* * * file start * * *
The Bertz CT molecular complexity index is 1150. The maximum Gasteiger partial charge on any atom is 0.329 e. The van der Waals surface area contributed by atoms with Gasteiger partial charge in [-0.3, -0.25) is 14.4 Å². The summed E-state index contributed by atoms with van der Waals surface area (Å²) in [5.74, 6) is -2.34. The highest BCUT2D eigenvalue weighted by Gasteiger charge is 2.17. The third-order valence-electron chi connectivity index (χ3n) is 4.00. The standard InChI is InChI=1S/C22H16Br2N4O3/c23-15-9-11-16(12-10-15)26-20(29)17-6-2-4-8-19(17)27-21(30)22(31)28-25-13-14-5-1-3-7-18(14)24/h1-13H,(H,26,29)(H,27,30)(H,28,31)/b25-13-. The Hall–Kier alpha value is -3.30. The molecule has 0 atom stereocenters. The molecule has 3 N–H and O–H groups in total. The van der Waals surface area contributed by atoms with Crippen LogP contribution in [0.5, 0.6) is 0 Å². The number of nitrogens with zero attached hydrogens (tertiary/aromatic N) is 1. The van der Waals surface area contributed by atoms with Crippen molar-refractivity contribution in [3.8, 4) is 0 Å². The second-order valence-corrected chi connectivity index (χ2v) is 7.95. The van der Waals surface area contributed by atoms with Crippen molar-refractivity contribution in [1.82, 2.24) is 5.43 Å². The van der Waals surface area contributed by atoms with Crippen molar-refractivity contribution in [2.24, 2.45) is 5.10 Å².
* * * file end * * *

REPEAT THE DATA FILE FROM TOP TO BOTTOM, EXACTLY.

The Bertz CT molecular complexity index is 1150. The maximum Gasteiger partial charge on any atom is 0.329 e. The van der Waals surface area contributed by atoms with Gasteiger partial charge in [-0.3, -0.25) is 14.4 Å². The summed E-state index contributed by atoms with van der Waals surface area (Å²) in [5.74, 6) is -2.34. The highest BCUT2D eigenvalue weighted by Gasteiger charge is 2.17. The third-order valence-electron chi connectivity index (χ3n) is 4.00. The standard InChI is InChI=1S/C22H16Br2N4O3/c23-15-9-11-16(12-10-15)26-20(29)17-6-2-4-8-19(17)27-21(30)22(31)28-25-13-14-5-1-3-7-18(14)24/h1-13H,(H,26,29)(H,27,30)(H,28,31)/b25-13-. The Hall–Kier alpha value is -3.30. The molecule has 0 atom stereocenters. The molecule has 3 N–H and O–H groups in total. The van der Waals surface area contributed by atoms with Crippen LogP contribution in [0.5, 0.6) is 0 Å². The number of nitrogens with zero attached hydrogens (tertiary/aromatic N) is 1. The van der Waals surface area contributed by atoms with Crippen molar-refractivity contribution in [3.8, 4) is 0 Å². The second-order valence-corrected chi connectivity index (χ2v) is 7.95. The van der Waals surface area contributed by atoms with Crippen molar-refractivity contribution in [1.82, 2.24) is 5.43 Å². The van der Waals surface area contributed by atoms with Crippen molar-refractivity contribution in [2.24, 2.45) is 5.10 Å².